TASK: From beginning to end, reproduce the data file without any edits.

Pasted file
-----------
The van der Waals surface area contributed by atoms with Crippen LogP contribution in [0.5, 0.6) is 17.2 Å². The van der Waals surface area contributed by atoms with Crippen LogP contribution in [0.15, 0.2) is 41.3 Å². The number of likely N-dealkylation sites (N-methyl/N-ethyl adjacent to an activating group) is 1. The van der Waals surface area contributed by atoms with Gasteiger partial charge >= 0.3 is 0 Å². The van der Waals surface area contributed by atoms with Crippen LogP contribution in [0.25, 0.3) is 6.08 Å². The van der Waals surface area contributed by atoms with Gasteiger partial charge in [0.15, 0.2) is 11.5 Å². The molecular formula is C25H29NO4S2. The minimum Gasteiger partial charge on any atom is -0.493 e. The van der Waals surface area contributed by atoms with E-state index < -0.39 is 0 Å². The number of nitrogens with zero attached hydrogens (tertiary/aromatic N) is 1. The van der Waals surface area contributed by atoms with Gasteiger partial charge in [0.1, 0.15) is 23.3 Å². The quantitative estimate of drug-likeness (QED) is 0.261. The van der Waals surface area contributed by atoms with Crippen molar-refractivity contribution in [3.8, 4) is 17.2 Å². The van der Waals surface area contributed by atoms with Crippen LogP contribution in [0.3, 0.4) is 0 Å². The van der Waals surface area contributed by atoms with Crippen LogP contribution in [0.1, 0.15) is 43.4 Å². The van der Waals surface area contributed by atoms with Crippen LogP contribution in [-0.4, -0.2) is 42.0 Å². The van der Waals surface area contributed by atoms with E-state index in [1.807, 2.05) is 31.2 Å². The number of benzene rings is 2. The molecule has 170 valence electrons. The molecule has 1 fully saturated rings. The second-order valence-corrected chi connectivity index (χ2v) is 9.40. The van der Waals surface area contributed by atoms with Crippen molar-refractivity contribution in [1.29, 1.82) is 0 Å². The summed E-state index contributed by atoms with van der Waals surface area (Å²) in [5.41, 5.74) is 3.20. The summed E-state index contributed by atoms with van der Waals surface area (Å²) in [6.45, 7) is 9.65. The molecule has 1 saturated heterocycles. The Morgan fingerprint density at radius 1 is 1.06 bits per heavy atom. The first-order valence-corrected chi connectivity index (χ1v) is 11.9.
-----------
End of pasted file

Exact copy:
The van der Waals surface area contributed by atoms with Crippen LogP contribution in [0.5, 0.6) is 17.2 Å². The van der Waals surface area contributed by atoms with Crippen LogP contribution in [0.15, 0.2) is 41.3 Å². The number of likely N-dealkylation sites (N-methyl/N-ethyl adjacent to an activating group) is 1. The van der Waals surface area contributed by atoms with Gasteiger partial charge >= 0.3 is 0 Å². The van der Waals surface area contributed by atoms with Crippen LogP contribution in [0.25, 0.3) is 6.08 Å². The van der Waals surface area contributed by atoms with Gasteiger partial charge in [0.15, 0.2) is 11.5 Å². The molecular formula is C25H29NO4S2. The minimum Gasteiger partial charge on any atom is -0.493 e. The van der Waals surface area contributed by atoms with E-state index < -0.39 is 0 Å². The number of nitrogens with zero attached hydrogens (tertiary/aromatic N) is 1. The van der Waals surface area contributed by atoms with Gasteiger partial charge in [0.1, 0.15) is 23.3 Å². The quantitative estimate of drug-likeness (QED) is 0.261. The van der Waals surface area contributed by atoms with Crippen molar-refractivity contribution in [3.8, 4) is 17.2 Å². The van der Waals surface area contributed by atoms with Crippen LogP contribution in [0.3, 0.4) is 0 Å². The van der Waals surface area contributed by atoms with Crippen LogP contribution in [0.1, 0.15) is 43.4 Å². The van der Waals surface area contributed by atoms with Crippen LogP contribution in [-0.4, -0.2) is 42.0 Å². The van der Waals surface area contributed by atoms with E-state index in [1.807, 2.05) is 31.2 Å². The number of benzene rings is 2. The molecule has 170 valence electrons. The molecule has 1 fully saturated rings. The second-order valence-corrected chi connectivity index (χ2v) is 9.40. The van der Waals surface area contributed by atoms with Crippen molar-refractivity contribution in [1.29, 1.82) is 0 Å². The summed E-state index contributed by atoms with van der Waals surface area (Å²) in [5.41, 5.74) is 3.20. The summed E-state index contributed by atoms with van der Waals surface area (Å²) in [6.45, 7) is 9.65. The molecule has 1 saturated heterocycles. The Morgan fingerprint density at radius 1 is 1.06 bits per heavy atom. The first-order valence-corrected chi connectivity index (χ1v) is 11.9.